Commercial Salmon Trolling Forum

new set up

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new set up

Postby Threec's » Fri Mar 20, 2015 7:40 am

As far as setting up a new fiberglass boat. What should I pay close attention to in regards to isolating the gurdy system?
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Re: new set up

Postby carojae » Fri Mar 20, 2015 9:02 pm

Power troller? Hydraulic hoses.
Make sure you insert a section of insolator pressure hose before connecting to your gurdies. If you are running something else off your hydraulics after the gurdies, put a insolator there too so there is no electrical connection that can connect your ground to your gurdies.
Most return line has no wire in it so you can get away with just the return hose if the return hose goes directly to your hydraulic tank from your last gurdy.
The good news is fiberglass boats have the least amount of risk involved if you are worried about grounding out your gurdies.
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Re: new set up

Postby Lulu » Sun Mar 22, 2015 8:17 pm

That's correct, non-conductive hose about a foot long on at least the high pressure side isolates current from the pump to the gurdies. Most boat will put a segment on the high and low pressure side on both gurdies. Its cheap insurance.

Second gotcha will be stray current from the deck. Salt water is a great conductor. You want to isolate the gurdies from the deck. Use a piece of /starboard between the gurdies and your mounting base. I cut 1.5" blocks and drill out a 3/8 hole instead of using a big piece, which gets expensive. Along with securing the gurdies, use either a nylon or fiberglass bolts and nuts.

Third, you need to make the bolts water tight with SikaFlex. Smear the stuff all over the bolt heads until you can't see the bolt and around the gurdie base where the bolts thread through. Don't use a silicon based sealant like 5200, it won't last a month in the sun. Wear gloves because it is tough to get SikaFlex off your hands and it gets everywhere regardless of how hard you try to be careful.

Those three items are the most important. Other sources of stray current are from the tag lines, troll wire touching the tee on the davit in a turn, green stuff building up under the gurdies (these are filings from the gurdies brakes, need to keep them cleaned off), and last but not least salt water on the gurdies (wash with fresh water as often as possible).
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Re: new set up

Postby carojae » Tue Mar 24, 2015 6:55 pm

Question to Lulu or anyone: Like a lot of trollers I have my gurdies mounted on their sides hanging on the aluminum hayrack/house to gain deck room. Are these nylon bolts strong enough to hold a 3 spool easthope gurdy in this position?
My fear would be I hung up with all 4 lines and my gurdy tears off. I mean, I am not the worst driver but I've had my moments.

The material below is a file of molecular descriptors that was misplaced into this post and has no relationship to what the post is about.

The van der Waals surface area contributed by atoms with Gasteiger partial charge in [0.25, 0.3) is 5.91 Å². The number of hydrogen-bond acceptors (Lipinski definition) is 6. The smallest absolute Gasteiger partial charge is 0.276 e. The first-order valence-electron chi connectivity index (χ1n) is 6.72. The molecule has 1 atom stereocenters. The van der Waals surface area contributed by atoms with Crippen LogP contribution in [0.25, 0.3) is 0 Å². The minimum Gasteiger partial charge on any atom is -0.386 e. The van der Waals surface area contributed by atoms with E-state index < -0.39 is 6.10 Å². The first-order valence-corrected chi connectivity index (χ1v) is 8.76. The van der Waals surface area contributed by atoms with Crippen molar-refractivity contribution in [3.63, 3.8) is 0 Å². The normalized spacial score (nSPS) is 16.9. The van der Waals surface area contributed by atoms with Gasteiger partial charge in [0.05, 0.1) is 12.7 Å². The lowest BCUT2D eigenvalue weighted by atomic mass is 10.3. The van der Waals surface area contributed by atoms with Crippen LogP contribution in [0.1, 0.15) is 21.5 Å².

Are fiberglass bolts better?
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Re: new set up

Postby DWL » Tue Mar 24, 2015 8:25 pm

I actually just discussed this with a gentleman that run a fiberglass business I picked my fiberglass bolts from. Apparently the fiber glass bolts have much more structural integrity when the gurdies are mounted on a vertical surface than horizontally since it is very hard to sheer through the bolts than to strip the threads. Ideally you would have a double sheer set up in which the vertical mounting bracket went around both sides of the bolt passing through gurdies so that pressure could not torque the bolts at an angle. Not sure about nylon. You got remember the force exerted by a whale caught in the wires is MUCH more than the weight of the gurdies being suspended from the bolts. My gurdies are mounted horizontal, does anyone have experience with using fiberglass bolts in this set-up with the threads being the only retaining factor.
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Re: new set up

Postby Lulu » Wed Apr 01, 2015 7:58 pm

Nylon will work. Remember, at least on Hasbra gurdies, there are 8 bolts per gurdie. That's a lot of securing power. The reason I went to fiberglass was 3 fold, 1.) I found the fiberglass had a harder Rockwell hardness than SS (which means they're strong), 2.) they are UV stable (won't get brittle over the course of a season), and 3) they are non-conductive. I used nylon for years before finding fiberglass and never had a problem, but I did change them every season because I didn't trust they'd survive another season. I had bad dreams of something pulling the gurdies completely off the deck. Don't have those dreams anymore.

One more advantage to the fiberglass bolts is they have a molded flange, so you don't need a washer. And the flanged nuts are double thick giving twice as many threads to hold the gurdies down.
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